previous section
next section


Nina P. Halpern is assistant professor of political science at Stanford University. She is the author of many articles on Chinese economic reform and on the role of specialists in Chinese policy making. She is currently working on a study of administrative reform in post-Mao China.

Carol Lee Hamrin is a research specialist for China for the U.S. Department of State and a lecturer and board member of the Reischauer Center for East Asian Studies in the School of Advanced International Studies, Johns Hopkins University. She recently published a study of the Deng Xiaoping reform era, China and the Challenge of the Future , and has written extensively on Chinese intellectuals and the foreign policy of the People's Republic of China.

David M. Lampton is president of the National Committee on United States–China Relations. Prior to assuming that post in 1988 he was associate professor of political science at Ohio State University and director of China Policy Studies at the American Enterprise Institute in Washington, D.C. One of his books, Paths to Power: Elite Mobility in Contemporary China , was issued in its second edition in 1989. Lampton's other publications have dealt with the politics of medicine in China, river basin planning, Sino-American relations, and Chinese foreign and domestic politics. He is the editor of Policy Implementation in Post-Mao China (University of California Press, 1987).

Kenneth G. Lieberthal is professor of political science and associate of the Center for Chinese Studies at the University of Michigan. A graduate of Dartmouth College, with his Ph.D. from Columbia University, Professor Lieberthal taught at Swarthmore College before moving to the Univer-


sity of Michigan in 1983. His most recent books are Policy Making in China: Leaders, Structures and Processes (with Michel Oksenberg) and A Research Guide to Central Party and Government Meetings in China, 1949–1986 (with Bruce Dickson).

Melanie Manion is assistant professor of political science at the University of Rochester. She is the author of articles on cadre management and policy in the China Quarterly and the Journal of Asian Studies . She is currently working on a study of political corruption.

Barry Naughton is assistant professor at the Graduate School of International Relations and Pacific Studies at the University of California at San Diego. His current research focuses on macroeconomic policy and economic reform in China, and he is completing a book on Chinese economic reform.

Lynn Paine teaches educational sociology and comparative education at Michigan State University. Her research interests center around the connections between education and social change and the intersections of national policy and local experience in the process of reform. Her publications on China include chapters and articles on the organization and reform of teacher education, the culture of teaching, and patterns of authority and control in secondary education. She is currently engaged in an examination of patterns of socialization and stratification in rural education.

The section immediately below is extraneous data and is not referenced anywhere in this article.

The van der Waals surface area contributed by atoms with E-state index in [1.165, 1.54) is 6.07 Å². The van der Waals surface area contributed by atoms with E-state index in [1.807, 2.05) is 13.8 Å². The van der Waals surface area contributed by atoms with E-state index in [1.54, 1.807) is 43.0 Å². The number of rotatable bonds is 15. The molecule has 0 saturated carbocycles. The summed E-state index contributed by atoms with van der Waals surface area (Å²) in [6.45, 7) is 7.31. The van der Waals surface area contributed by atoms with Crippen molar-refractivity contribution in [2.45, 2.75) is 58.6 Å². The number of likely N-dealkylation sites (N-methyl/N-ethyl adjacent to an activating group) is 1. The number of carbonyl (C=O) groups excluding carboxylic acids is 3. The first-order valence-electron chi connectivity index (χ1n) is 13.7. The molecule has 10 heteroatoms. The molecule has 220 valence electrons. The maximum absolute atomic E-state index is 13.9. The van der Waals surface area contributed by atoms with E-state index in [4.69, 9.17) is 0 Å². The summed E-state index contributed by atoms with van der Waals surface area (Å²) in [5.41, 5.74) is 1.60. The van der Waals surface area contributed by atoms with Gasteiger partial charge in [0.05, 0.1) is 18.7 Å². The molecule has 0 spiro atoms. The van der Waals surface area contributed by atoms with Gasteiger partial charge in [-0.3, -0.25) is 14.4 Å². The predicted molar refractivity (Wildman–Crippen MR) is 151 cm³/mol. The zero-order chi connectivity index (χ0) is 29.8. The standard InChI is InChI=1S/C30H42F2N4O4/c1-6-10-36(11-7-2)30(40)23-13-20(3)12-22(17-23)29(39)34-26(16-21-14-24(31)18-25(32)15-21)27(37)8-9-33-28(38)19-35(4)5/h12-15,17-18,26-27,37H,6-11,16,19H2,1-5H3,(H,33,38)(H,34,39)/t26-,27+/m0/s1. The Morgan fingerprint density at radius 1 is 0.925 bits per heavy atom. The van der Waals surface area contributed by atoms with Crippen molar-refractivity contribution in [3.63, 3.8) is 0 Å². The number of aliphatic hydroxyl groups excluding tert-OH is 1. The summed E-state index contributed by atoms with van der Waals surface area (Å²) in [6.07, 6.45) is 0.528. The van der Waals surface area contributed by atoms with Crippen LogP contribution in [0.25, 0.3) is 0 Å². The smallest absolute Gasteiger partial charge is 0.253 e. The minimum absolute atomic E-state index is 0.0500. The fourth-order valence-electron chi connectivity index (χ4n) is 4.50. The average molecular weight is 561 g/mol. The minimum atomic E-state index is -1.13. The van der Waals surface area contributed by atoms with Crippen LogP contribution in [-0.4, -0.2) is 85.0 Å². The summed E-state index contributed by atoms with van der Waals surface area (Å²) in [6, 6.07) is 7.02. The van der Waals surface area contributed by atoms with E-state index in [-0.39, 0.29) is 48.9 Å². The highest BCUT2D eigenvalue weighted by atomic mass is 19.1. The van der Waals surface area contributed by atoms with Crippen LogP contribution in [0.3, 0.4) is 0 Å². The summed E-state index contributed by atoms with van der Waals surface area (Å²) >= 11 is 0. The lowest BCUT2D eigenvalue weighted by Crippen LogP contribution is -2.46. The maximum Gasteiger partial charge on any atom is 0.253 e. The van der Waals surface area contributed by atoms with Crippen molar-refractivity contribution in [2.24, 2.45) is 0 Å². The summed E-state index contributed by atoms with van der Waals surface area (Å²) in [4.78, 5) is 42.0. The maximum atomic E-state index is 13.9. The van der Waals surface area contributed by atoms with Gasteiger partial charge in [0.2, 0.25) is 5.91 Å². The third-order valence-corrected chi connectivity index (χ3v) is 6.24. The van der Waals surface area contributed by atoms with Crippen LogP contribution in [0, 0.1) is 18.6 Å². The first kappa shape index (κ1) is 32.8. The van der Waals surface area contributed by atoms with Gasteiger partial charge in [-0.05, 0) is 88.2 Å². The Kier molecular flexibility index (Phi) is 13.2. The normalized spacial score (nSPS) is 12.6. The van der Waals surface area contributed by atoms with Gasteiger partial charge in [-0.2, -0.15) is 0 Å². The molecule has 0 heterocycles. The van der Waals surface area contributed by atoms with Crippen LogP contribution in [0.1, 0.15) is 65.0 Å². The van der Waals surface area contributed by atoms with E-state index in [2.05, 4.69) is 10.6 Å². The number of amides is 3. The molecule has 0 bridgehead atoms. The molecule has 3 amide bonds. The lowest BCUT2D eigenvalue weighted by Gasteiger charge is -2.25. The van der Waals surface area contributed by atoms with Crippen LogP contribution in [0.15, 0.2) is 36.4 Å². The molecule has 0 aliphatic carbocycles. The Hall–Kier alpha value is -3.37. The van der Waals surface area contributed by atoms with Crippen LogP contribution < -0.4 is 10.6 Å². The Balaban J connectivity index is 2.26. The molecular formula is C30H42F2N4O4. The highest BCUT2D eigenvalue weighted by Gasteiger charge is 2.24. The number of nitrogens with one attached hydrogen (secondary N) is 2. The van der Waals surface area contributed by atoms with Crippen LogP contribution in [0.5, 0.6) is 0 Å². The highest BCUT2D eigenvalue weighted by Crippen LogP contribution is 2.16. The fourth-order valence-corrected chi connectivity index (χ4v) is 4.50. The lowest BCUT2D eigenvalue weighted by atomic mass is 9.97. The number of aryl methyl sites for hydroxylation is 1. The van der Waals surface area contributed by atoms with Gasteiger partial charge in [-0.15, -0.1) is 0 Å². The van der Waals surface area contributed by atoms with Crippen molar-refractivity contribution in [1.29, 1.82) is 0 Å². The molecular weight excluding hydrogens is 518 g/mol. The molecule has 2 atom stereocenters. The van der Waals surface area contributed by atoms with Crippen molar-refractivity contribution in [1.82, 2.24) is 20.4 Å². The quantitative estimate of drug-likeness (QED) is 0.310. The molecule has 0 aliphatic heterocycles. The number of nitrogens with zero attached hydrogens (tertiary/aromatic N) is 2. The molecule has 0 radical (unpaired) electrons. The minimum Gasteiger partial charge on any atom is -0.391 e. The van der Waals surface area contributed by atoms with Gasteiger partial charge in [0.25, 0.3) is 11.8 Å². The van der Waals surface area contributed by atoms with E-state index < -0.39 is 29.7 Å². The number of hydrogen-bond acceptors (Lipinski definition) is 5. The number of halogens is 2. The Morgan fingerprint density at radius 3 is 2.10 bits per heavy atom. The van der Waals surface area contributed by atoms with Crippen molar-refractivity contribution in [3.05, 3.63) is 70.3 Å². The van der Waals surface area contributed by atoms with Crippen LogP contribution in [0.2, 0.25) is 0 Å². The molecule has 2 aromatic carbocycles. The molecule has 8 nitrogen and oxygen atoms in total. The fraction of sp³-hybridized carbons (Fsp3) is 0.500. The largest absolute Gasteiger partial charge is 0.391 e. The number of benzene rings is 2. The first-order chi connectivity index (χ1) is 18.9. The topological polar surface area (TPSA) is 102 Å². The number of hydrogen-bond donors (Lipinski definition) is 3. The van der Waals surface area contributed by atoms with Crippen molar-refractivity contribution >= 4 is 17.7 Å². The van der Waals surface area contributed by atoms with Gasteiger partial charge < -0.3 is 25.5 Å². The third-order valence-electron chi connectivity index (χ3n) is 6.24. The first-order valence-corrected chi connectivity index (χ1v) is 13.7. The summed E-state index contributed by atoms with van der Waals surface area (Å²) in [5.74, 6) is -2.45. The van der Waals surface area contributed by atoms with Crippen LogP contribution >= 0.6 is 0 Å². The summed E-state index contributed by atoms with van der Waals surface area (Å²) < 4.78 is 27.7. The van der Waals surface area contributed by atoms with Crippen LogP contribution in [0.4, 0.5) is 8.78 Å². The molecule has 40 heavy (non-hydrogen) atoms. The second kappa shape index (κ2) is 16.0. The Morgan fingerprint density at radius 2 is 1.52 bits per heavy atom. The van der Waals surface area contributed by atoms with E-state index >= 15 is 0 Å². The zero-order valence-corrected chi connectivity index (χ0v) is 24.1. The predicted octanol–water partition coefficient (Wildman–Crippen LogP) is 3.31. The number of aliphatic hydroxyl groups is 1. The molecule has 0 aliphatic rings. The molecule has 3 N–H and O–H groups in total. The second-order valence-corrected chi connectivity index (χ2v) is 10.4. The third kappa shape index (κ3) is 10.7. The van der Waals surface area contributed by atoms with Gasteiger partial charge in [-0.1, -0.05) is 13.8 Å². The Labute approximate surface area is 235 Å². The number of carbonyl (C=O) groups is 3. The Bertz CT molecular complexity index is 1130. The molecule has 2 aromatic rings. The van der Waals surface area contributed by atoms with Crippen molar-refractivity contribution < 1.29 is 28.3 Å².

Jonathan D. Pollack is corporate research manager for international policy at RAND, Santa Monica, California. His recent publications include U.S. Strategic Alternatives in a Changing Pacific (1990) and Into the Vortex: China, the Sino-Soviet Alliance, and the Korean War (1991).

Paul E. Schroeder serves as program associate for economic development, management, and law at the National Committee on U.S.–China Relations, Inc. Previously he was senior trade representative for the State of Ohio, based in Wuhan, China, where he lived for three years. In that capacity he focused on provincial and municipal economic development policies, especially as they pertained to international trade. He negotiated the 1988 Cooperative Agreement on Science and Technology Between the State of Ohio and Hubei Province , the first such agreement between subnational governments in the United States and China. A former newspaper reporter, Dr. Schroeder holds degrees in zoology and journalism. He received his doctorate in political science from Ohio State University, where he specialized in Chinese and Third World economic development.

Susan L. Shirk is a professor in the Department of Political Science and Graduate School of International Relations and Pacific Studies at the


University of California, San Diego. She is the author of The Political Failure of Economic Reform in China (University of California Press, forthcoming) and Competitive Comrades: Career Incentives and Student Strategies in China (University of California Press, 1982).

Andrew G. Walder is professor of sociology at Harvard University. He is the author of Chang Ch'un-ch'iao and Shanghai's January Revolution (1978) and Communist Neo-Traditionalism: Work and Authority in Chinese Industry (1986). His current research interests are economic organization and inequality in urban China, and the Cultural Revolution social movements of 1966–69.

David Zweig is associate professor of international politics at the Fletcher School of Law and Diplomacy, Tufts University. His book Agrarian Radicalism in China, 1968–1981 (Harvard University Press) was published in 1989. He is editor, with Christine Wong and William Joseph, of New Perspectives on the Cultural Revolution (Harvard University Press, 1991). He has published numerous articles on China's rural reforms. His current research focuses on the domestic impact of China's Open Policy.


previous section
next section